Since the beginning of 2013, Australian final year medical students have been completing placements on KiraKira from Bond University. Students have been placed in groups of 4 for a period of one month in KiraKira. Students have been welcomed as a much needed boost to the local health workforce and have assisted the doctor and the nursing staff with delivering health care to the people of KiraKira and Makira province. Over the last 18 months almost 50 final year medical students have completed a placement in KiraKira. The medical students and Bond University staff have stayed at the Freshwinds GuestHaus in KiraKira.

This photograph of one of the many butterflies in Kirakira was taken at the Freshwinds Guesthouse.

This place provides single rooms with an ensuite and Dinner and Breakfast for about $75 AUD per night and is very comfortable. Most recently students from other faculties of Bond University have visited KiraKira and completed repairs of the Hospital's pharmacy and repainted the birthing suite, with a plan that further aide efforts and improvements will follow in 2014. A group of Bond University students have formed a charity called, "IUMETOGEDA" which is pidgin English for let's work together. The group have already raised several thousand dollars for the community of KiraKira and plan to expand on the good work that has been done by the students to date.

In 2014, Health Workforce Australia awarded a grant to Bond University to establish a multi-disciplinary clinical placement site in Kirakira. In the second half of the year the Medical Students will be joined by Doctor of Physiotherapy,Public Health Nutrition and Masters of Project management students who will all be working together to support the local community in Kirakira. It is hoped that this will be long term clinical placement opportunity for students at Bond University and that the community will benefit from the University's presence and support.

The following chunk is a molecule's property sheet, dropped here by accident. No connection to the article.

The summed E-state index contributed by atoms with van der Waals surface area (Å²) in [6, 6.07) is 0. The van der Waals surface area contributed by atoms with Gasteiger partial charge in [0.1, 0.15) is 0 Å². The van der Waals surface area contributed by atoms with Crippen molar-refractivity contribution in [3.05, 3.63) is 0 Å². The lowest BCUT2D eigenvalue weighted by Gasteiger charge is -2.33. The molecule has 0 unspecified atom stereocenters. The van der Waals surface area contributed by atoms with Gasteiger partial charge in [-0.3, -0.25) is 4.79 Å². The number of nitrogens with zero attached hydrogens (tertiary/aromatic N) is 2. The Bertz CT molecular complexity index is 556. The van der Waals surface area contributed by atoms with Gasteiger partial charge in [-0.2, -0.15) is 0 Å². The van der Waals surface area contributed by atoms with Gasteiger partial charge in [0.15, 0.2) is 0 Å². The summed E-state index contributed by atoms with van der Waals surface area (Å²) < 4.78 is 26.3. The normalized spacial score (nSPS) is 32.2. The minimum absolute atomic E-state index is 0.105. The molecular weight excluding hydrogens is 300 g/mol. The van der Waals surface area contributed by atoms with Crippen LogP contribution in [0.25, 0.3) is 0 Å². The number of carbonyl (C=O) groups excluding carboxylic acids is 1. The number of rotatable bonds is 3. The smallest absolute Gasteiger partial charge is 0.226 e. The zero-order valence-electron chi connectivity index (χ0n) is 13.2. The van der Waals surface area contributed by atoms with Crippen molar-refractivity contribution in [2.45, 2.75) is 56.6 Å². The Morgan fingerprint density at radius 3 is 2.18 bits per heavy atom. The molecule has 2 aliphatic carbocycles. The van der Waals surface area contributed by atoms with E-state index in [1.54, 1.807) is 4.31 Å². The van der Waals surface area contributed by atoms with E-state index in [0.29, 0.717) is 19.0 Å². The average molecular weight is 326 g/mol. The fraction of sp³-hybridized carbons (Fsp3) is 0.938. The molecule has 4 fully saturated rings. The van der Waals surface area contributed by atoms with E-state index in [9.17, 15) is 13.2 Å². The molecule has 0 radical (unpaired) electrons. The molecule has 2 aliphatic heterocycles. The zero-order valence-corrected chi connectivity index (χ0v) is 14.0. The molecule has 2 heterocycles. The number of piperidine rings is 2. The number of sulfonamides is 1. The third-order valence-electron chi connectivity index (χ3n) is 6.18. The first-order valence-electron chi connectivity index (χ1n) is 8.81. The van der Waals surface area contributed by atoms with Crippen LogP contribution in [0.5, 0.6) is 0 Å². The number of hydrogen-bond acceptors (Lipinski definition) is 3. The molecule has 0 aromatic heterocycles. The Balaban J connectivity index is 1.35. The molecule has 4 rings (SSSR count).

More recently, with the addition of New Colombo Funding, each clinical rotation of medical students, has been encouraged to complete important baseline clinical data. In April 2017 the most recent group of Bond University Medical Students, including Niro,Amila,Kunaal and Lloyd, have confirmed that the perinatal mortality rate remains stubbornly high at 31 per 1000 liveborn infants. Other research that has come from medical students includes research about the dangers of trauma to children from falling from coconut trees and the high rate of asymptomatic bacteruria amongst pregnant women in Kirakira. It is planned to collect data about Malaria, TB and Diabetes across 2017 with a view to developing programs to help improve health indicators in Kirakira.

Climate[edit]

Climate data for Kirakira
Month Jan Feb Mar Apr May Jun Jul Aug Sep Oct Nov Dec Year
Average high °C (°F) 31
(87)
31
(87)
30
(86)
30
(86)
30
(86)
30
(86)
29
(85)
29
(85)
29
(85)
30
(86)
30
(86)
31
(87)
30
(86)
Average low °C (°F) 23
(73)
23
(73)
23
(73)
23
(73)
23
(73)
22
(72)
22
(71)
22
(71)
22
(71)
22
(72)
22
(72)
23
(73)
22
(72)
Average precipitation mm (inches) 348
(13.7)
351
(13.8)
380
(15)
312
(12.3)
290
(11.4)
236
(9.3)
338
(13.3)
343
(13.5)
259
(10.2)
251
(9.9)
236
(9.3)
292
(11.5)
3,637
(143.2)
Source: Weatherbase[5]

References[edit]

  1. ^ Hugh Laracy, Sam Alasia (1 December 1989). Ples Blong Iumi: Solomon Islands, the past four thousand years. South Pacific Books Ltd. p. 158. ISBN 978-982-02-0027-2. 
  2. ^ "Makira and Ulawa Province". Solomon Islands Visitors Bureau. 
  3. ^ Stanley, David (2004). Moon Handbooks: South Pacific (8 ed.). Avalon Travel. pp. 1034–1035. ISBN 978-1-56691-411-6. OCLC 224404243. 
  4. ^ "Domestic Route Map". Solomon Airlines. Archived from the original on 27 January 2007. Retrieved 17 March 2007. 
  5. ^ "Weatherbase: Historical Weather for Kirakira, Solomon Islands". Weatherbase. 2011.  Retrieved on 24 November 2011.

Coordinates: 10°27′S 161°55′E / 10.450°S 161.917°E / -10.450; 161.917